Saturday, February 07, 2009

Recently I encountered an individual who is very skilled in the art of verbal abuse and during our brief encounter they used the entire arsenal of the abuser which includes wagging the finger, guilt, shame, moralizing, and repeated attempts to define me and my reality. The encounter was short because over the years I have learned a series of responses to diffuse and break the spells of those who resort to scorched earth tactics. The unpleasant episode reminded me of a very good book I read on the subject by Patricia Evans called The Verbally Abusive Relationship: How to recognize it and how to respond to it. Evans has written a number of books on abuse and other related topics which include, Verbal Abuse Survivors Speak Out...Teen Torment: Overcoming Verbal Abuse at Home and School...and...Controlling People: How to Recognize, Understand, and Deal with People Who Try to Control You. I recommend her work highly and encourage anyone who is dealing with emotional/verbal abuse at home, school, work, etc. to check out her work and become a spellbreaker before you look back on your life ten years from now and wonder to yourself, "why did I tolerate" such nonsense. Here are some excerpts from her book on Verbal Abuse to give you a flavor of her thoughts on the subject...and...don't forget, "Sticks and Stones may break your bones, but words will break our hearts", Robert Fulghum.

An abuser is determined to not admit to their manipulation and need for control.If they did, they would have to come face to face with their own feelings...and...since a verbal abuser needs to have Power Over their partner, they cannot accept them as their equal.

An abuser's worth is derived from a sense of one-upmanship and winning over. If one partner accomplishes something, the abuser views their accomplishment competitively.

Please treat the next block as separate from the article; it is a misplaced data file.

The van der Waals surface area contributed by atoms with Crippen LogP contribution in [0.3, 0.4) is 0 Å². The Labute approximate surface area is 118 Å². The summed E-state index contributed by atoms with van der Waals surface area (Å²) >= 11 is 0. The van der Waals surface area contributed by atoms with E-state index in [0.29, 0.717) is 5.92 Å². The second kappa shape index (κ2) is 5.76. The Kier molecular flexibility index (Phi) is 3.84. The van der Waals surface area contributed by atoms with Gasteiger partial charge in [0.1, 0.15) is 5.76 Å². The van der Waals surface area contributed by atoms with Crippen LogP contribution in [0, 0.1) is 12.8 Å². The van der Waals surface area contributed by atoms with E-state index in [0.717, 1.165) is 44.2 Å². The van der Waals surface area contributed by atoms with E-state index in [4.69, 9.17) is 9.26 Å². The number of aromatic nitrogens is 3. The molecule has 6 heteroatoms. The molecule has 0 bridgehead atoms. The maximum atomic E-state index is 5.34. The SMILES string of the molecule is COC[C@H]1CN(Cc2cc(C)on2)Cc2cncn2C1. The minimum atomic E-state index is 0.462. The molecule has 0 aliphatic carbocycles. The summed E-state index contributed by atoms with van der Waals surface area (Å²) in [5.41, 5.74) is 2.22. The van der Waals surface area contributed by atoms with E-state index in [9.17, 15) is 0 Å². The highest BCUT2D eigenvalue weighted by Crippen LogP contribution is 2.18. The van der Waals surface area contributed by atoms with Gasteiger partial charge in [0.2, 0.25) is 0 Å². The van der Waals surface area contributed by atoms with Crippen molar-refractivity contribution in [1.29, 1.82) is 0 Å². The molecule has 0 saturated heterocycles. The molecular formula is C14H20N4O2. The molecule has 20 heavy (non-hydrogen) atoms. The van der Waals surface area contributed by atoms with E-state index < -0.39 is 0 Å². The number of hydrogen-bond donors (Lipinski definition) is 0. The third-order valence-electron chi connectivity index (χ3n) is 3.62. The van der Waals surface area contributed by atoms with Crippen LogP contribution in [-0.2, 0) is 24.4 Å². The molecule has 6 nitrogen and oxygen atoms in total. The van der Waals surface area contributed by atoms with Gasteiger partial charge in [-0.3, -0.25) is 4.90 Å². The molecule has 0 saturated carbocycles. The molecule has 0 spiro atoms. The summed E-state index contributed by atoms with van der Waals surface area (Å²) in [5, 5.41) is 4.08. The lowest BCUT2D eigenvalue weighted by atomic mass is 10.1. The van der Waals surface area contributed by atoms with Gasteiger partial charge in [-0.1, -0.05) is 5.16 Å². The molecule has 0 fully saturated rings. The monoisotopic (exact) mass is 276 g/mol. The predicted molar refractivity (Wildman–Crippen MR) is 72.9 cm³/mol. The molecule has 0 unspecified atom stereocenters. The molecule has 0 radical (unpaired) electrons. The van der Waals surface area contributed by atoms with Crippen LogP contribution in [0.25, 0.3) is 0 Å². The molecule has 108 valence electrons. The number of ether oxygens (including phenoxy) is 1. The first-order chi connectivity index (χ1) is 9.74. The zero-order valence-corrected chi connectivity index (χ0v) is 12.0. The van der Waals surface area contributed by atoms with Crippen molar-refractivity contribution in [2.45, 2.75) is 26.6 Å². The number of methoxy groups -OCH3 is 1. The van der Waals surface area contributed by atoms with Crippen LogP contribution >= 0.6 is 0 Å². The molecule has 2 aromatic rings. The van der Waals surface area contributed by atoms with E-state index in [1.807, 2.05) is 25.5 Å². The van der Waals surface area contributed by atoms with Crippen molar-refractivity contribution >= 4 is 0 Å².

There are many ways to manipulate another person, including being "friendly" only when one expects to get something from the other, suggesting disastrous outcomes to another's plans, and acting as if something has been agreed to or decided that hasn't been agreed to or decided.

When the verbal abuser refuses to discuss a problem, they prevent all possibility of resolution. In this way, they exercise control over the interpersonal are frequently left with a sick, hurt feeling that is never really resolved. There is no feeling of closure.

Verbal abuse closes the door to true communication and intimacy. Intimacy in a relationship requires mutuality. Mutuality requires goodwill, openess, and a willingness to share oneself. An abuser cannot control their partner and be intimate with them at the same time. Intimacy is lacking if there is no equality, partnership,mutuality, and goodwill...and...because of the abuser's need for dominance and their unwillingness to accept their partner as equal, the verbal abuser is compelled to negate the perceptions, experiences, values, accomplishments, and plans of their partner.

The more a partner shares their hopes and fears with the abuser, hoping for acceptance and intimacy, the more the abuser views their openness as weakness; the more superior they feel; the colder they become, and the more Power Over they feel.

No comments: